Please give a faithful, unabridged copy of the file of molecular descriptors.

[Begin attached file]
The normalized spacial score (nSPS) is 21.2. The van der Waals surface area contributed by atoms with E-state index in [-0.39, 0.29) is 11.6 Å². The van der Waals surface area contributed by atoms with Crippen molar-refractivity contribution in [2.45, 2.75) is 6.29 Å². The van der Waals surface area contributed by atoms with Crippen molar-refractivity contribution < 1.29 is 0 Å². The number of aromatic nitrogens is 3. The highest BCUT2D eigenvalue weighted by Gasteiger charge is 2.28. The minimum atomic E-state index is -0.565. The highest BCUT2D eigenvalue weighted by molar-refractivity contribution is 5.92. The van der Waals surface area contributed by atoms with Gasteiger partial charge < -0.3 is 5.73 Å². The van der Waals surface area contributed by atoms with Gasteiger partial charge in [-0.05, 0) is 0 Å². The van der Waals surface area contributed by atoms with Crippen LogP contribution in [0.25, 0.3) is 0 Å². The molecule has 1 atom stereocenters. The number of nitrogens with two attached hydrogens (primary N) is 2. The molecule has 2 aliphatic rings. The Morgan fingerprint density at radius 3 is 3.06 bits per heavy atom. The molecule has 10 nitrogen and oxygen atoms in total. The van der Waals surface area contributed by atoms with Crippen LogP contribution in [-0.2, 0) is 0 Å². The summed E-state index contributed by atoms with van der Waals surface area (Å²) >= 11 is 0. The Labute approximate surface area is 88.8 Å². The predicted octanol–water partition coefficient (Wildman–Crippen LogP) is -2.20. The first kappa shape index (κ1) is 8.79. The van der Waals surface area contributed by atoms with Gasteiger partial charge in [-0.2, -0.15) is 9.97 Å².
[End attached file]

The normalized spacial score (nSPS) is 21.2. The van der Waals surface area contributed by atoms with E-state index in [-0.39, 0.29) is 11.6 Å². The van der Waals surface area contributed by atoms with Crippen molar-refractivity contribution in [2.45, 2.75) is 6.29 Å². The van der Waals surface area contributed by atoms with Crippen molar-refractivity contribution < 1.29 is 0 Å². The number of aromatic nitrogens is 3. The highest BCUT2D eigenvalue weighted by Gasteiger charge is 2.28. The minimum atomic E-state index is -0.565. The highest BCUT2D eigenvalue weighted by molar-refractivity contribution is 5.92. The van der Waals surface area contributed by atoms with Gasteiger partial charge < -0.3 is 5.73 Å². The van der Waals surface area contributed by atoms with Gasteiger partial charge in [-0.05, 0) is 0 Å². The van der Waals surface area contributed by atoms with Crippen LogP contribution in [0.25, 0.3) is 0 Å². The molecule has 1 atom stereocenters. The number of nitrogens with two attached hydrogens (primary N) is 2. The molecule has 2 aliphatic rings. The Morgan fingerprint density at radius 3 is 3.06 bits per heavy atom. The molecule has 10 nitrogen and oxygen atoms in total. The van der Waals surface area contributed by atoms with Crippen LogP contribution in [-0.2, 0) is 0 Å². The summed E-state index contributed by atoms with van der Waals surface area (Å²) >= 11 is 0. The Labute approximate surface area is 88.8 Å². The predicted octanol–water partition coefficient (Wildman–Crippen LogP) is -2.20. The first kappa shape index (κ1) is 8.79. The van der Waals surface area contributed by atoms with Gasteiger partial charge in [-0.2, -0.15) is 9.97 Å².